All cleanroom cleaning consist of proper staff training, supplies, equipment, methodology, surfaces to be cleaned, cleaning frequencies and documentation. In addition to technical training, it is important that cleaners be trained in ‘why a cleanroom exists’. Once a cleaner know ‘the whys’, they are able to make good judgment decisions using their technical skills. The typical training program may resemble the following agenda: understanding why one needs cleanrooms, cleanroom design, terminology, cleanroom definitions, how people impact the cleanroom, static electricity, why preventative behavioral actions, why gowning requirements, gowning demonstration, microcleaning, science of particle attachment and removal, chemical safety training, why different types of cleanroom cleaning supplies, why cleaning procedures, why cleaning methodology, why cGMP’s and why documentation. All classroom training is applied to the field, and hands-on training by a qualified trainer is performed. Cleanroom supplies must be selected to meet the cleaning and disinfecting demands and eliminate recontamination and eliminate product contamination. Cleanroom detergents are ULPA filtered to 0.1 microns. Disinfectants are selected based on bio-contamination, rotation and the commodity produced. The vacuum cleaner’s exhaust is filtered to 0.1 microns. Wipes are cleanroom approved and chosen for surface compatibility. The specific products purchased to clean and disinfect the room are selected for compatibility and performance. Methodology is developed as a guideline to eliminate potential product contamination and room recontamination. Methodology addresses cleaning procedures, process, surfaces and frequencies of application. Procedures are applied starting at the highest point in the room, ceilings or walls and finishing with the floors. The process is from the cleanest end of the cleanroom space (usually the area farthest from the gowning) to the least clean, and working your way to the gowning room then out of the gowning room to the uncontrolled area. This method ensures that the maximum number of particles are captured and the least amount of cross-contamination occurs. When developing cleaning methodology processes, all cleanroom surfaces should be considered; rafters, interstitial spaces, duct work, plenum areas, ceiling panels (top and bottom), subfloors, waffle decks and subfabs require periodic cleaning. T-bars, lighting, ionizing grids, return air vents, walls, windows, work stations, equipment surfaces, cabinets, sinks, shelves, furniture, doors, pass-throughs, air locks, trash cans, floor mats and floors require more frequent cleaning or disinfecting. The frequency of cleaning and disinfecting will be determined by the vulnerability of the product being produced and validation tests.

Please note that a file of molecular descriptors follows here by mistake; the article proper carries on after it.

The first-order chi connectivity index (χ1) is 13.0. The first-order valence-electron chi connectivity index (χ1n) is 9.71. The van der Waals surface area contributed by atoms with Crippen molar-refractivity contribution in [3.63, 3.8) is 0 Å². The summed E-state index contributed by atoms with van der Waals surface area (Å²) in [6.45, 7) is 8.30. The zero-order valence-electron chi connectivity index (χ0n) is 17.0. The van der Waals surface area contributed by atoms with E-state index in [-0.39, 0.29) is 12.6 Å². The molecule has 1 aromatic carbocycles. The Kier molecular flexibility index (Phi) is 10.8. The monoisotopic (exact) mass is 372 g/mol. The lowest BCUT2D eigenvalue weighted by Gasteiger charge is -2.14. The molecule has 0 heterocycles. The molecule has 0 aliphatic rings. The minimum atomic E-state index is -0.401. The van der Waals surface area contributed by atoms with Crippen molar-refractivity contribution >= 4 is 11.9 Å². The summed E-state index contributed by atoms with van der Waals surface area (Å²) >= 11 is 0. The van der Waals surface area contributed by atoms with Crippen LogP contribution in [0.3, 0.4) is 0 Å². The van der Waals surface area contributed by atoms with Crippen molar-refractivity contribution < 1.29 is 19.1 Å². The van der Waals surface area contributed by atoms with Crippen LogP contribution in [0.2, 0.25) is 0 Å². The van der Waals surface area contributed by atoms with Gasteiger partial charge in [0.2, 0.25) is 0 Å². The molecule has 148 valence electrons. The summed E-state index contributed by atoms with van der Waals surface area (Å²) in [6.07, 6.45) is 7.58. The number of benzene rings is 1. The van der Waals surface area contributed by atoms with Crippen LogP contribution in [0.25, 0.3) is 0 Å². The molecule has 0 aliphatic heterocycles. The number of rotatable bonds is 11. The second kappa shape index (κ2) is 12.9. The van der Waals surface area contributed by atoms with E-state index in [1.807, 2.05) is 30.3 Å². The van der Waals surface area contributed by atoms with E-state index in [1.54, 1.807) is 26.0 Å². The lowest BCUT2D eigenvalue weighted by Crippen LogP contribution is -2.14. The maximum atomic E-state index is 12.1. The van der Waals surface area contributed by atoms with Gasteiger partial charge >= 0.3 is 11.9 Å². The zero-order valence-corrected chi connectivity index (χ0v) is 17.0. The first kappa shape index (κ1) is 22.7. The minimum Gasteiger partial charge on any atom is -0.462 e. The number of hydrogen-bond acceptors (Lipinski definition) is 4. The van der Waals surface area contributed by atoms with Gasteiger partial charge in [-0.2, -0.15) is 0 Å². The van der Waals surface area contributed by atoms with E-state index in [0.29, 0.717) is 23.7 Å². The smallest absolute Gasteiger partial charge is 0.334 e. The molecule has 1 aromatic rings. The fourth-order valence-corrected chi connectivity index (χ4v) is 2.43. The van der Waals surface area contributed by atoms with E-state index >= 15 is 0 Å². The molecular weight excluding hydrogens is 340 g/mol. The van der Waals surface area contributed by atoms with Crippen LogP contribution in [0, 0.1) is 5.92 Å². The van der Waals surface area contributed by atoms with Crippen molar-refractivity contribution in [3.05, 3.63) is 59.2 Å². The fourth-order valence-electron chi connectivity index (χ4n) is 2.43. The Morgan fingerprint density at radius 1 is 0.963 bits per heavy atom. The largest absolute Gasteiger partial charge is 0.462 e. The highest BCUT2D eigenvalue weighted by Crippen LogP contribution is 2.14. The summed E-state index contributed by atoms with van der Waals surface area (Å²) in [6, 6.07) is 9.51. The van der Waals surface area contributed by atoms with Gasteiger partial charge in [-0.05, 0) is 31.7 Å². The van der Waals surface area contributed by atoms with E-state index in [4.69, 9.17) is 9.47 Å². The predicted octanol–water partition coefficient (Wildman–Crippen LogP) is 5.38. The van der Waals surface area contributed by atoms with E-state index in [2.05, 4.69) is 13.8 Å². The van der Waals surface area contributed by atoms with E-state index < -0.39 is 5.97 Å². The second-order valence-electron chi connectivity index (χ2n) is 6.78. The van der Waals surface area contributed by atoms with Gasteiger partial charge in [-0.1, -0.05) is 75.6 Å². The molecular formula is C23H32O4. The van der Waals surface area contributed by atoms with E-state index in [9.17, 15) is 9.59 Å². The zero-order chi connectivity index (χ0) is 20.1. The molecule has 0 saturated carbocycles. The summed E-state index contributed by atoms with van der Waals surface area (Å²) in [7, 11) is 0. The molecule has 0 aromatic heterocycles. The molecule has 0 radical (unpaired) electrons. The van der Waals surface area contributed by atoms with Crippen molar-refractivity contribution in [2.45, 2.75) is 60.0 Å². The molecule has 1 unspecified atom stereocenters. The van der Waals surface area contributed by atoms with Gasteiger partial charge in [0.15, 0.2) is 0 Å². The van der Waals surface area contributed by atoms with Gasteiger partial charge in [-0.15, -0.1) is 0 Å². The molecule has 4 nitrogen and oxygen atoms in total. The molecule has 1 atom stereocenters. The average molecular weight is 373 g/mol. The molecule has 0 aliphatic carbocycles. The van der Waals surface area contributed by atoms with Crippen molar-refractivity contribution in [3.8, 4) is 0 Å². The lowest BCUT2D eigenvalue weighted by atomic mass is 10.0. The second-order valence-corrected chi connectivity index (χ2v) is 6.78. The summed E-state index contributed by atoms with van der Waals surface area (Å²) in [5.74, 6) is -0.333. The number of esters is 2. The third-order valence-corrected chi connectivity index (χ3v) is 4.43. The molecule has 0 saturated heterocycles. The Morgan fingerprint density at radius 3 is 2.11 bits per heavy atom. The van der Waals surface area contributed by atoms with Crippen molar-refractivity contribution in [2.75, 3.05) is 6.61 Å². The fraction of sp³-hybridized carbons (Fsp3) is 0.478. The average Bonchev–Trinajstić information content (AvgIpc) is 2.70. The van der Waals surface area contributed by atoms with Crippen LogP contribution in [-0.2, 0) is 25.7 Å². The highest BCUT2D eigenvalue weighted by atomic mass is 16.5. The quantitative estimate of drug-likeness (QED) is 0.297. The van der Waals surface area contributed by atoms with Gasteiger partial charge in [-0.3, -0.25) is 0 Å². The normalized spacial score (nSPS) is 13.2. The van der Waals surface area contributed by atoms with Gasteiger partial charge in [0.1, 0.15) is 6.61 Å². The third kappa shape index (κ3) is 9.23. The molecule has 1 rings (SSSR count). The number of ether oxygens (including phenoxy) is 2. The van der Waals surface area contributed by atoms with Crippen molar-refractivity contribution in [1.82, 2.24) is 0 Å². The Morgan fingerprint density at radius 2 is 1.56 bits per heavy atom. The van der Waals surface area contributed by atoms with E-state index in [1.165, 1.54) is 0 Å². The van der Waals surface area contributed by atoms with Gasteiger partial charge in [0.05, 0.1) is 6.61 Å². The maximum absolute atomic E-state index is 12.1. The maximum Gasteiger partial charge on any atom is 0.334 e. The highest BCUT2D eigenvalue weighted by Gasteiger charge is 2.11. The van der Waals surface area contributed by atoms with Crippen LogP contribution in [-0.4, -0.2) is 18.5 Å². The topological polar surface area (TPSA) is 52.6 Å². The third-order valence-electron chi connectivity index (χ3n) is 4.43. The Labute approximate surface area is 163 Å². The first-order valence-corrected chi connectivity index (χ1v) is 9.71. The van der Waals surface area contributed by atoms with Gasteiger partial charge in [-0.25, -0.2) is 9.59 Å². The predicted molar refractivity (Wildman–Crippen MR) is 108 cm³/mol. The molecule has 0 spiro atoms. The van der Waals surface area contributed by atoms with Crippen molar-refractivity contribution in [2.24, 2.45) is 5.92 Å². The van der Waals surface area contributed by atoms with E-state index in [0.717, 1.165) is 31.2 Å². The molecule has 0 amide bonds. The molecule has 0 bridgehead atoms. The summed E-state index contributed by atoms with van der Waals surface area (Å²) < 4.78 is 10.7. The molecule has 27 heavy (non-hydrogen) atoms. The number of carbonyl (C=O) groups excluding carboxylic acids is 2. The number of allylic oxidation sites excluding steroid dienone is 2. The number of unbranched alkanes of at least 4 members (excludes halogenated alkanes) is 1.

Generally, the class of the room isn’t as big of a consideration when developing a cleaning program because it is relative. The gowning level, the number of air changes per hour, the materials used and the number of personnel are proportionate to the level of the Class of the cleanroom. Particle accumulation is occurring continuously along the same ratios regardless of the class of the room.